Overflow crowd of seniors, community leaders, labour groups slams Liberal plans to cut Pharmacare
British Columbia Health Coalition release
BURNABY — More than 700 seniors, community activists, union members and health care experts joined forces at an overflow public meeting Sunday to challenge the B.C. Liberal government’s plans to cut Pharmacare benefits.
"I didn’t vote for this and I don’t know anyone who did," Carlie Redwood, of the Persons With AIDS Society told the meeting. "I need medication every day just to stay alive. I shouldn’t have to chose between eating and buying the medication I need."
The meeting, organized by the B.C. Health Coalition, occurred on the last day of the Gordon Campbell government’s month-long review of the Pharmacare program. Only a handful of organizations, including the pharmaceutical industry, were invited to submit their views to the government.
Campbell and health minister Colin Hansen have both declared the Pharmacare program fiscally unsustainable and suggested benefits could be reduced through user fees, means testing, eliminating reference-based pricing, delisting drugs or a combination of all four.
In fact, the B.C. Pharmacare system delivers per capita drug costs 20 percent below the national average and 40 percent below Ontario, UBC health policy expert Dr. Bob Evans told the meeting. Study after study has demonstrated that any shift of payment from public Pharmacare to private fees means those who need drugs won’t get them and overall costs will rise, Evans said.
The province’s largest seniors organization had to demand an invitation to submit its views and then was ordered to reply in less than three weeks, said Rudy Lawrence, president of the Council of Senior Citizens’ Organizations. "That’s garbage."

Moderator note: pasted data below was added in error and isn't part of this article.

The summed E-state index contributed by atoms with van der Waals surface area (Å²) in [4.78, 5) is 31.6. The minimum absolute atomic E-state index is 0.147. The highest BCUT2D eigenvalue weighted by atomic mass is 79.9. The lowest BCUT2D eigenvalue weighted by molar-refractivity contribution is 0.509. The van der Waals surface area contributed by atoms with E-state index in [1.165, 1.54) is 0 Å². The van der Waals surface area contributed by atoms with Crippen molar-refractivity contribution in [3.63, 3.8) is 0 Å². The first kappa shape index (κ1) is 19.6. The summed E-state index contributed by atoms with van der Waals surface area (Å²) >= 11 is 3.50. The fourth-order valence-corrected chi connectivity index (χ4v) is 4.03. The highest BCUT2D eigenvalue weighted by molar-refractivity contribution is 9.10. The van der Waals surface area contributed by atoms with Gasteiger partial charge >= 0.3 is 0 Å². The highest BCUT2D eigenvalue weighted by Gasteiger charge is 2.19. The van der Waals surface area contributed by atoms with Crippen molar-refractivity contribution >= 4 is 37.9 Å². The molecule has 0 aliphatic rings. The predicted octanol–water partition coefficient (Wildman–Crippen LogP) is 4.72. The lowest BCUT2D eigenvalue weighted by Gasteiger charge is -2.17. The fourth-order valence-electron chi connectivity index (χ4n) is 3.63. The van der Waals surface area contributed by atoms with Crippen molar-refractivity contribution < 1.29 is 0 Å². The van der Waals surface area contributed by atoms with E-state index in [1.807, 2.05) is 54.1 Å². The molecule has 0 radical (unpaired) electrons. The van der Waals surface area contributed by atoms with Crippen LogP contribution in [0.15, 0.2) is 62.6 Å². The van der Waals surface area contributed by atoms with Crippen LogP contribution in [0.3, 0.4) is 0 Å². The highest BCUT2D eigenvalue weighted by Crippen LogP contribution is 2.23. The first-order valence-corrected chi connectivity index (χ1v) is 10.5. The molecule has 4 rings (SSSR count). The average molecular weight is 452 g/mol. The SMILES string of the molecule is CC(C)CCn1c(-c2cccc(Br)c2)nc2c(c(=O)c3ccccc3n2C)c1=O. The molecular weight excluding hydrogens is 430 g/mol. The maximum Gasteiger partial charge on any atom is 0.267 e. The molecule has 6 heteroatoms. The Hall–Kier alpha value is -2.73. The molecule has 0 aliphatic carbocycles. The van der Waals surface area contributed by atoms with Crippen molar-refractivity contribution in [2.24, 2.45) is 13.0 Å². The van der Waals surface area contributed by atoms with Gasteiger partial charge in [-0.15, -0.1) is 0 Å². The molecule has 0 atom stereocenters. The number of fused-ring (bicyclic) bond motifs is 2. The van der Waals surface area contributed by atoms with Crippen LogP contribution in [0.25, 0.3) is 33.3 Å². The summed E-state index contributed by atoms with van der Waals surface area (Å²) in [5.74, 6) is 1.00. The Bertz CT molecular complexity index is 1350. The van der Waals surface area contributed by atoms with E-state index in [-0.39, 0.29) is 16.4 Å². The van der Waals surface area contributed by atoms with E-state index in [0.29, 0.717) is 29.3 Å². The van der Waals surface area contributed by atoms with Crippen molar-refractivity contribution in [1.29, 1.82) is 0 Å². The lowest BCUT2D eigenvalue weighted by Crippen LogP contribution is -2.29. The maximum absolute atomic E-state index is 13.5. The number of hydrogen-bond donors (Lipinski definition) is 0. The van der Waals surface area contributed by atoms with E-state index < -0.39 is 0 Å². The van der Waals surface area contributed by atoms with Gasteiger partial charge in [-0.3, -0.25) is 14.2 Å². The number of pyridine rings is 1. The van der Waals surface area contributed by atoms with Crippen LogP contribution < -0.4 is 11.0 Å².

"As an accountant I have a lot of problems with a government that gets into power and cuts taxes, then says, `Gee, we don’t have enough for essential services like health.’"
The Campbell government should concentrate on campaigning for a national Pharmacare program and reducing abuse of the existing system, Lawrence said.
"We’re being told that the one way Pharmacare costs can be reduced is to target seniors, women and single moms who are on income assistance," Caryn Duncan, of the Vancouver Women’s Health Collective, told the meeting. Yet studies have shown that such cuts actually drive up costs and illness. "It does not save lives, it costs lives and money."
Dr. Margaret MacGregor, of the Mid-Main Health Clinic, predicted that hospitalizations for heart failure will increase if access to heart medication is reduced through user fees. "Patients will be more likely to be hospitalized, face institutionalization in nursing homes and more likely to die as a result of chronic conditions that are poorly controlled."
"Premier Gordon Campbell is trying to pull a fast one on British Columbians," said B.C. Federation of Labour president Jim Sinclair. They want to make key changes to Pharmacare without giving ordinary British Columbians a chance to have their say.
"Nowhere in the New Era document did it say, `we will cut Pharmacare,’" Sinclair said. "We did not vote to cut Pharmacare." "I’ve worked all my life in this province," said a woman from the audience, who is being treated for cancer, Parkinson’s disease and arthritis. "I have a lot of fear about these changes. What assurances do we have these programs will be safe?"
Hundreds of those present at the meeting signed a petition calling on the government to extend the consultation deadline to March 31, 2002; to strengthen the current reference-based drug program and to work with Ottawa for a national Pharmacare program.